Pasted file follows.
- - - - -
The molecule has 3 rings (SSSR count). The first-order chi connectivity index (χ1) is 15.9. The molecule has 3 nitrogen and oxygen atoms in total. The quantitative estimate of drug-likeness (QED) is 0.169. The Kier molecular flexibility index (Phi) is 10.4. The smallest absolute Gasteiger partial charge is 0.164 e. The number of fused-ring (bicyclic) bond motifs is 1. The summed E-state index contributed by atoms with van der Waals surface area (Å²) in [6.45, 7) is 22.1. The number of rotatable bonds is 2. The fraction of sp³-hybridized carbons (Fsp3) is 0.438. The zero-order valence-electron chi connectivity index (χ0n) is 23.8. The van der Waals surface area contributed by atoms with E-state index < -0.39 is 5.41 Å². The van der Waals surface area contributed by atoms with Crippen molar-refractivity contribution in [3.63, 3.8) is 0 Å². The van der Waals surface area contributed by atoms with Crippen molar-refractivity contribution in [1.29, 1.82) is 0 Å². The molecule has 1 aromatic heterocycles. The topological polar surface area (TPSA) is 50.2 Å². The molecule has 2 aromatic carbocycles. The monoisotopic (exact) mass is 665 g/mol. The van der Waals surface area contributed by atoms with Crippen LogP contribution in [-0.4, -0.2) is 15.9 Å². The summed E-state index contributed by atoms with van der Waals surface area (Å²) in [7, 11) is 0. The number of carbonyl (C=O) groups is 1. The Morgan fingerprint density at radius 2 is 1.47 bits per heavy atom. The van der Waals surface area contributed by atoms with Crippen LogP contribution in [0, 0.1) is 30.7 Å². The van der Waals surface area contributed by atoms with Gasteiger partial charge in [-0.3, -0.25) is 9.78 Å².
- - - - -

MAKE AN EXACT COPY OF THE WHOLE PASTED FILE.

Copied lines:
The molecule has 3 rings (SSSR count). The first-order chi connectivity index (χ1) is 15.9. The molecule has 3 nitrogen and oxygen atoms in total. The quantitative estimate of drug-likeness (QED) is 0.169. The Kier molecular flexibility index (Phi) is 10.4. The smallest absolute Gasteiger partial charge is 0.164 e. The number of fused-ring (bicyclic) bond motifs is 1. The summed E-state index contributed by atoms with van der Waals surface area (Å²) in [6.45, 7) is 22.1. The number of rotatable bonds is 2. The fraction of sp³-hybridized carbons (Fsp3) is 0.438. The zero-order valence-electron chi connectivity index (χ0n) is 23.8. The van der Waals surface area contributed by atoms with E-state index < -0.39 is 5.41 Å². The van der Waals surface area contributed by atoms with Crippen molar-refractivity contribution in [3.63, 3.8) is 0 Å². The van der Waals surface area contributed by atoms with Crippen molar-refractivity contribution in [1.29, 1.82) is 0 Å². The molecule has 1 aromatic heterocycles. The topological polar surface area (TPSA) is 50.2 Å². The molecule has 2 aromatic carbocycles. The monoisotopic (exact) mass is 665 g/mol. The van der Waals surface area contributed by atoms with Crippen LogP contribution in [-0.4, -0.2) is 15.9 Å². The summed E-state index contributed by atoms with van der Waals surface area (Å²) in [7, 11) is 0. The number of carbonyl (C=O) groups is 1. The Morgan fingerprint density at radius 2 is 1.47 bits per heavy atom. The van der Waals surface area contributed by atoms with Crippen LogP contribution in [0, 0.1) is 30.7 Å². The van der Waals surface area contributed by atoms with Gasteiger partial charge in [-0.3, -0.25) is 9.78 Å².